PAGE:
In the midst of planning and teaching lessons that encompass a complete curriculum and provide training in comprehensive musicianship, music teachers, myself included, sometimes forget to approach our content from the student’s perspective. As teachers, we are aware of different proficiency levels and different learning styles, but we are not as aware of what our content looks like to children, or of the context in which they view that content. What music do they hear outside our music classrooms? Are their parents musically active in the home, and do our students frequently see their parents being musical? Do they frequently perform music for or with family members. Many of us ended up being music teachers in part because we went through childhood and adolescence in a musically active home environment, surrounded by resources and encouragement. For example, my grandfather gave me my own phonograph when I was seven years old, and my parents trusted me with their record collection. I spent hours listening to music, including the few classical records my parents owned. We sang together weekly, and I had a private clarinet teacher for many years. Yet even with all of these advantages, I can still remember dreading music class, when it was comprised of little more than sitting at my desk with a basal music book trying (unsuccessfully) to learn to sing with solfege. I loved to sing, but not with solfege. Why not sing with the lyrics?
My students ask me the same question as I teach them to sing with solfege. But unlike my teacher, I am happy to give them an answer. “The solfege gives you a way to remember and vocalize the pitches you see in written music. They are like learning the letters of the alphabet as a step on the way to learning to read language.” “But why do we have to learn how to read music?” “So you can know how songs go just by looking, like I do” I answer. Sometimes students answer their own question. They’ll ask me, “How do you know what to sing or play so quickly?” “I can read music” I reply. “And you will be able to do the same thing if you read to music too.”
The fact is, there are many musical things people can do without reading music, and many people teach themselves to play instruments without ever being able to read standard music notation. Lucy Green wrote in her book How Popular Musicians Learn Music that students will naturally learn music the way popular musicians do–from playing by ear. Green found that when teachers let students choose their own repertoire, and watch how students go about learning the music they choose, the teacher can then enter into the students’s ongoing way of learning and be a resource to help the student accomplish what s/he has started to work toward. That is how teachers can see content from the students’ perspective.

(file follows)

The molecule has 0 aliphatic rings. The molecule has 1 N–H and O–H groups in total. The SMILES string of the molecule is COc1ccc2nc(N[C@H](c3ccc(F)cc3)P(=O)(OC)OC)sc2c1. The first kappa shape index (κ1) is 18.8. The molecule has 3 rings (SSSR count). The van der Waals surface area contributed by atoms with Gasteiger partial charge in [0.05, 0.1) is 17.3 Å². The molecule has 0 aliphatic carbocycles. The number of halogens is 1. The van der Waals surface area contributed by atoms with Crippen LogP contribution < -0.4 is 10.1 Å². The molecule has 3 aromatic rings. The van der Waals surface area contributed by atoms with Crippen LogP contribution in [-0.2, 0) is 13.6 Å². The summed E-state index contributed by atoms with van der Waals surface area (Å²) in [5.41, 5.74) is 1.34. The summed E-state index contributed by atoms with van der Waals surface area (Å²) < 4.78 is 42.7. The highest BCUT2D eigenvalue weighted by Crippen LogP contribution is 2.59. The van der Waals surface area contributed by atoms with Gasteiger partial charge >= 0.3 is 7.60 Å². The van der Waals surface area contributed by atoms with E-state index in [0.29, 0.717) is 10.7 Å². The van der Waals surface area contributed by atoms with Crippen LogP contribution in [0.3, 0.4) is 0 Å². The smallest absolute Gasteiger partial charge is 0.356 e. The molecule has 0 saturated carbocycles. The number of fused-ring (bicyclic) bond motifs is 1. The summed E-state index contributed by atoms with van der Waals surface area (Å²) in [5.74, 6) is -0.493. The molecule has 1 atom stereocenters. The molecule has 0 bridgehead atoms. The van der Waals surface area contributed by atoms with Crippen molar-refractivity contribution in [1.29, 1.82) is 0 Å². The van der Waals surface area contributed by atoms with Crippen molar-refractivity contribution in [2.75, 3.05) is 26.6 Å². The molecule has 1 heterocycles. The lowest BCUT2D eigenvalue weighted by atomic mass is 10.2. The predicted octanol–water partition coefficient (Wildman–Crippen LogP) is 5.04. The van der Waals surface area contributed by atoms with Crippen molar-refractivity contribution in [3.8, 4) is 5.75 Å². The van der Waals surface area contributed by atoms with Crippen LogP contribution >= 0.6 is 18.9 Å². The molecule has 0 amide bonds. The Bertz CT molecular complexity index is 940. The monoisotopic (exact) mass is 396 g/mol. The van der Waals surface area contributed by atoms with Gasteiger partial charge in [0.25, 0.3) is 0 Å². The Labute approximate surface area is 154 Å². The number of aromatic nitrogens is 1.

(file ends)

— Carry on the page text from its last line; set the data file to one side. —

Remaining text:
Of course, left entirely on their own, many students, perhaps even most, will not encounter a diversity of musical styles, which should be one of the goals in any quality music curriculum. So student choices may need to be constrained by requirements that assure musical and cultural diversity. For example, students may be required to select a minimum number of pieces from a list of musical styles to assure that some, including classical, and jazz, are included in every student’s musical experience in your class. But the principle of following the students’ lead in how music learning will be approached is still in force. When a student listener can correctly determine if a given musical work belongs to a given musical idiom, s/he has become familiar with that idiom. Once familiar with a musical idiom, and once the requisite skill sets are obtained, the student can then participate in a variety of musical activities including composing, improvising, performing, evaluating, analyzing, interpreting, and writing about representative works. Approaching works from this kind of comprehensive way will build deep understandings of each work and idiom. Styles the student is already familiar with such as rap or pop will be understood in a more comprehensive way, and styles that are relatively new to the student will be known more thoroughly than if mere exposure is the goal. Diversity addresses the concerns of music educators, and student initiated learning approaches address the needs and interests of students.